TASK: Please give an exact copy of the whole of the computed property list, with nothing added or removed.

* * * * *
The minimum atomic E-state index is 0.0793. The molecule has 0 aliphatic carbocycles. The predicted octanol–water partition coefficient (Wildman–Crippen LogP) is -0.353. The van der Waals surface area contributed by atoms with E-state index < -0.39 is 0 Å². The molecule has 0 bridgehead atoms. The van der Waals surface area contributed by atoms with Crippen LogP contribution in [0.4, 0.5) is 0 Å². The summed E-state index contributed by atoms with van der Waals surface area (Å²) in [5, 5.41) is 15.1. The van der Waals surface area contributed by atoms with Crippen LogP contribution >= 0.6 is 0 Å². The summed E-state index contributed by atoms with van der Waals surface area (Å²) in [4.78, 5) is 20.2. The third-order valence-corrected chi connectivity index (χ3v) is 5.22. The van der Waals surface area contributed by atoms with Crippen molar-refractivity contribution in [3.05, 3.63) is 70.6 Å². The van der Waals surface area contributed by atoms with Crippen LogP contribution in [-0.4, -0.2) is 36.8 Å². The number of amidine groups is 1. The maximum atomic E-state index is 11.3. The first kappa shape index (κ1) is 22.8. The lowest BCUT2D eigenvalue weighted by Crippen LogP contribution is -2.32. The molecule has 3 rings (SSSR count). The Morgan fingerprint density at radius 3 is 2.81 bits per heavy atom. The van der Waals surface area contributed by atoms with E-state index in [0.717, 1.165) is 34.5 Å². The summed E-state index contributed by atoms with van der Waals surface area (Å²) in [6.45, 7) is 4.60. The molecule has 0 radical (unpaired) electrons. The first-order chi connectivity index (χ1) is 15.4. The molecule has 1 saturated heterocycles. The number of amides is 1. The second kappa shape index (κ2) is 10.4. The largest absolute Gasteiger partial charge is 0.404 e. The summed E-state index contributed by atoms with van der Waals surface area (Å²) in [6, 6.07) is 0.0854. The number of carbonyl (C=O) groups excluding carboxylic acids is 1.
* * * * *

The minimum atomic E-state index is 0.0793. The molecule has 0 aliphatic carbocycles. The predicted octanol–water partition coefficient (Wildman–Crippen LogP) is -0.353. The van der Waals surface area contributed by atoms with E-state index < -0.39 is 0 Å². The molecule has 0 bridgehead atoms. The van der Waals surface area contributed by atoms with Crippen LogP contribution in [0.4, 0.5) is 0 Å². The summed E-state index contributed by atoms with van der Waals surface area (Å²) in [5, 5.41) is 15.1. The van der Waals surface area contributed by atoms with Crippen LogP contribution >= 0.6 is 0 Å². The summed E-state index contributed by atoms with van der Waals surface area (Å²) in [4.78, 5) is 20.2. The third-order valence-corrected chi connectivity index (χ3v) is 5.22. The van der Waals surface area contributed by atoms with Crippen molar-refractivity contribution in [3.05, 3.63) is 70.6 Å². The van der Waals surface area contributed by atoms with Crippen LogP contribution in [-0.4, -0.2) is 36.8 Å². The number of amidine groups is 1. The maximum atomic E-state index is 11.3. The first kappa shape index (κ1) is 22.8. The lowest BCUT2D eigenvalue weighted by Crippen LogP contribution is -2.32. The molecule has 3 rings (SSSR count). The Morgan fingerprint density at radius 3 is 2.81 bits per heavy atom. The van der Waals surface area contributed by atoms with E-state index in [0.717, 1.165) is 34.5 Å². The summed E-state index contributed by atoms with van der Waals surface area (Å²) in [6.45, 7) is 4.60. The molecule has 0 radical (unpaired) electrons. The first-order chi connectivity index (χ1) is 15.4. The molecule has 1 saturated heterocycles. The number of amides is 1. The second kappa shape index (κ2) is 10.4. The largest absolute Gasteiger partial charge is 0.404 e. The summed E-state index contributed by atoms with van der Waals surface area (Å²) in [6, 6.07) is 0.0854. The number of carbonyl (C=O) groups excluding carboxylic acids is 1.